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Acts 9:1-6 (7-20)

The Transforming Power of Meeting the Resurrected Jesus on the Road

Acts chapter 9 is a crucial turning point for the young Christian church that transformed not only a man named Saul, but also the entire Christian church. The transformation that happened that day still challenges the church to be transformed today. The events of Acts 9 tilted the trajectory of the church’s ministry, widening and reorienting its purview to include the Gentiles. The conversion of Saul was the beginning of God’s provision to send workers into the ripe, Gentile harvest field. In that moment, God miraculously stepped into history and dramatically changed one person’s life, which in turn changed the entire church. In doing so, God displayed his deep love for the world and his desire to redeem it.

On that day, the life of a man named Saul of Tarsus was unexpectedly and miraculously transformed. Having set out that morning on a journey to stamp out a wayward, religious sect, Saul ended the day with a new beginning; a journey to bring Christ to the Gentile world.

Of course, Acts chapter 9 is not the first time Saul appeared in the story of Acts. He was previously seen at the end of chapter 7 at the stoning of the first Christian martyr. It was Saul who was holding the gowns of those throwing the stones and giving approval to Stephen’s death. From that event leading into chapter 9, we do not see much change in the attitude of Saul. If anything, his fervor for serving God through persecuting the church has only grown. We find him now “breathing out murderous threats against the Lord’s disciples” (9:1) and taking a trip to harass and stamp out a rebellious sect of people known as Christians.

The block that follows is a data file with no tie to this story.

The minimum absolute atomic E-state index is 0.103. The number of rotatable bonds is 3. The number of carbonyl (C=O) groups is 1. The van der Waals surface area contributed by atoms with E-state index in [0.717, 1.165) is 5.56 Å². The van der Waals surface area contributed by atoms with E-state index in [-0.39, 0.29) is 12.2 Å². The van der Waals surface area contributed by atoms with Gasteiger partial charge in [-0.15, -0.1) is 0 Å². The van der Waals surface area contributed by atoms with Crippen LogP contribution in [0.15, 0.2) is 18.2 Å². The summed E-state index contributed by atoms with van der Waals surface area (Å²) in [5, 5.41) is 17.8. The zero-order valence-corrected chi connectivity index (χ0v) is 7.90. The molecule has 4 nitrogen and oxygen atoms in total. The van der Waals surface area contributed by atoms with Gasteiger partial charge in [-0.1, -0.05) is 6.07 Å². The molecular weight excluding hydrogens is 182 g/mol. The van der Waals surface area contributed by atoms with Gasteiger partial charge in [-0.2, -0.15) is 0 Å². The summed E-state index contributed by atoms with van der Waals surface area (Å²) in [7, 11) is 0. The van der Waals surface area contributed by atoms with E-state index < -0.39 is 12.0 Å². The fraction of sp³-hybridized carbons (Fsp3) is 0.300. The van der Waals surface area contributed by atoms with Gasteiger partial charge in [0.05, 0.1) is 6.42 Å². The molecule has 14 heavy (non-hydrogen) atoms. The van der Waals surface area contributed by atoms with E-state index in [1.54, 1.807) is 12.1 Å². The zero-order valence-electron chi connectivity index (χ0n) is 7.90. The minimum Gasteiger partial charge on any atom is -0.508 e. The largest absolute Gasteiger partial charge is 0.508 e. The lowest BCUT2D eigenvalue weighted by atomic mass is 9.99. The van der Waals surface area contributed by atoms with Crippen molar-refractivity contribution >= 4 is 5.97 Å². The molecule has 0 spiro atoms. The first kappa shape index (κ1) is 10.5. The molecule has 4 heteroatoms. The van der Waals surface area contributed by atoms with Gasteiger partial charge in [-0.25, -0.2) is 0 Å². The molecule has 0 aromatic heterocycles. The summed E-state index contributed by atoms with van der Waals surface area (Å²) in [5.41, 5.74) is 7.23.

What if, in that day, there existed left or right leaning media outlets, which constantly pedaled fear to influence and motivate the Damascus Christians in order to leverage political power? I can imagine that such a group might have been called “the Straight Street News Network” (SSNN). Its slogan might have been “Straight news straight to you.” Or maybe, “Your only highway of straight truth.” Or, “If it ain’t Straight Street, it just ain’t straight.” You get the idea.

What if the SSNN continuously reported the terrible deeds of Saul and commentated about how dangerous he was to the survival of this Christian group? Saul of Tarsus was a very bad guy with the worst of intentions, out to do serious harm to those in Damascus following Jesus. Saul was a threat that needed to be stopped. He really needed to be destroyed, right? After all, Jesus taught us in the Sermon on the Mount that ”A tree is known by its fruit (Matthew 7:16-20). The fruit of Saul’s life clearly revealed that he was a terrorist. They needed to get him before he got them. They needed to protect themselves and their families.

I wonder, then, could their level of fear have risen to the point that it diminished their ability to listen and discern the prompting of the Spirit? Beyond their fear, could the Damascus believers hear Jesus’ clear and difficult, counter-cultural mandate to “Love your enemies and pray for those who persecute you?” (Matthew 5:44, also in the Sermon on the Mount). But if their fear had indeed drowned out the quiet prompting of the Spirit, the Damascus Christians would have been safe for a time, but the Gentile world would have lost its first and greatest missionary. And we would have lost the writer of nearly half of the New Testament.